Imagine spending a week totally unplugged: no iPod, no Facebook, no e-mail or voicemail or text messages. It may sound impossible, but that’s exactly what popular author Rachel Cohn (co-author of Nick & Norah’s Infinite Playlist) did, and she lived to tell the tale. Cohn’s “technology detox” taught her a lot about just how reliant we’ve all become on the technology in our lives, not only for information but also for connection. “What I learned is that it’s very lonely,” Cohn says. “We’ve gotten so used to having that phone in our hands and having all that information at our disposal, but all of a sudden you feel so isolated.”

Cohn, a self-confessed couch potato, tackled her technology detox as a way to understand the heroine of her newest novel, Very LeFreak. Veronica (known as Very) is a first-year student at Columbia. She sleeps cuddled with her laptop across her chest and her iPhone in her pocket so that she’ll never miss a phone call, text message or e-mail. The major accomplishment of her freshman year is creating The Grid, a social networking site for her dorm, but when the flash mobs and parties organized on The Grid start getting out of control, Very’s previously promising future at Columbia is suddenly in doubt. Meanwhile, Very’s got some pretty big issues in her past that she’s never really acknowledged. If she turns off all the noise that surrounds her, she might have no choice but to really listen to her own heart.

At least that’s what Very’s friends and family hope when they drag her, kicking and screaming, to ESCAPE (Emergency Services for Computer-Addicted Persons Everywhere), a treatment center in the wilds of Vermont, which seems a million miles away from New York and from the technology she’s had to leave behind. And ESCAPE is no mere flight of fancy, as Cohn explains, noting that there is a technology addiction treatment center called ReSTART in Washington state. “This is being looked at as a real addiction now,” she says, “in the same way we talk about drug addiction or alcoholism.”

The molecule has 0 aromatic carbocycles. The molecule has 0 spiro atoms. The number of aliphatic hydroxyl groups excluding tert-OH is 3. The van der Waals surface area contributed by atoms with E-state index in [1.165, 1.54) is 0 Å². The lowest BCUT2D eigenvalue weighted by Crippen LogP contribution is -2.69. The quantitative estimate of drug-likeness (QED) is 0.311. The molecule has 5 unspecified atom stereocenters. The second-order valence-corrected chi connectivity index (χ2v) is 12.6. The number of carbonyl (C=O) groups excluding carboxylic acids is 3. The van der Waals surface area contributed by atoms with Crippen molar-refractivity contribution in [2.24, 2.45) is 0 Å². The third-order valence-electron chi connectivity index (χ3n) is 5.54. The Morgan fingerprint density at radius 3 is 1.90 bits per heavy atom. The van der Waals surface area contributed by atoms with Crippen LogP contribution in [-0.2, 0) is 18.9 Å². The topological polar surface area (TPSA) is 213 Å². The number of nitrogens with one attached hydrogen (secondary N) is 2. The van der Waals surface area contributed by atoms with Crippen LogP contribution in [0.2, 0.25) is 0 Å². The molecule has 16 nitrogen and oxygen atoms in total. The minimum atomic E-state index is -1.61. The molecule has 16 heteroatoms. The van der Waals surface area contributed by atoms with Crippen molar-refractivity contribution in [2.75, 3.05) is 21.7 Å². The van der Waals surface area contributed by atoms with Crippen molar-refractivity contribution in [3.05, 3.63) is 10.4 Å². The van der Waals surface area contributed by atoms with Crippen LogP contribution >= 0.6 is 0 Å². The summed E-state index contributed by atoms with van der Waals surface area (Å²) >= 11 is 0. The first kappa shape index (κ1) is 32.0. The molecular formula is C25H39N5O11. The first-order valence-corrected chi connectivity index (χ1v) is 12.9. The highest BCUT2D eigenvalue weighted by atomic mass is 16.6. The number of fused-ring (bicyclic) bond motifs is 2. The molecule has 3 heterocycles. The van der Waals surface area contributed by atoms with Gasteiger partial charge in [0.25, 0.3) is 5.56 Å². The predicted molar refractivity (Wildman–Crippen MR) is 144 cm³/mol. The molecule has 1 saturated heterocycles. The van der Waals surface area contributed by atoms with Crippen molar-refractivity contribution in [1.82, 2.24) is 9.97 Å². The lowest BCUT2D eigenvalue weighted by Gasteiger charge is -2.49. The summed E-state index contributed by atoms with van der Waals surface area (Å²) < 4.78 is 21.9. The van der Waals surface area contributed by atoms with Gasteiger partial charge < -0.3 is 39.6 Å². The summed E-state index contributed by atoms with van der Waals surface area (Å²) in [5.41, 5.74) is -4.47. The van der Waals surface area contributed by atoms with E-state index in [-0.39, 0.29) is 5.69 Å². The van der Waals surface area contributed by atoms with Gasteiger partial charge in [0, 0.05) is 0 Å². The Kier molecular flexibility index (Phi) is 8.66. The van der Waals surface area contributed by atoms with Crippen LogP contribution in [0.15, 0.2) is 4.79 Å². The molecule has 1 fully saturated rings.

Very’s time at ESCAPE might prompt her to deal with the past—and perhaps to open herself up to love. But how does Cohn characterize her own complicated relationship with technology? The author, whose writing is well known for including musical references, used to listen to music—loudly—whenever she was writing. “I don’t anymore, oddly,” she remarks. “As I’m aging, I can’t stand all the noise. Once I get past the opening sections of a novel, into my comfort zone, though, then music is on in the background.” For Cohn, who listens to the Berkeley, California, university radio station, the absence of KALX was one of the starkest silences during her break from technology: “The DJs feel like family in a lot of ways, and not having them here felt wrong, too quiet.”

Now that Cohn’s plugged back in, she’s grown more appreciative—and more thoughtful—about the role of technology in our lives. Readers, too, might be inspired to view technology differently after reading Very’s outrageous but thought-provoking story. “Go online for a specific reason, because otherwise it’s just a gigantic waste of time,” advises Cohn. “Limit it. Go out and live at the same time.”

Norah Piehl writes from Brookline, Massachusetts. For her interview with Rachel Cohn, she tried out a new piece of technology—a headset for her cell phone.

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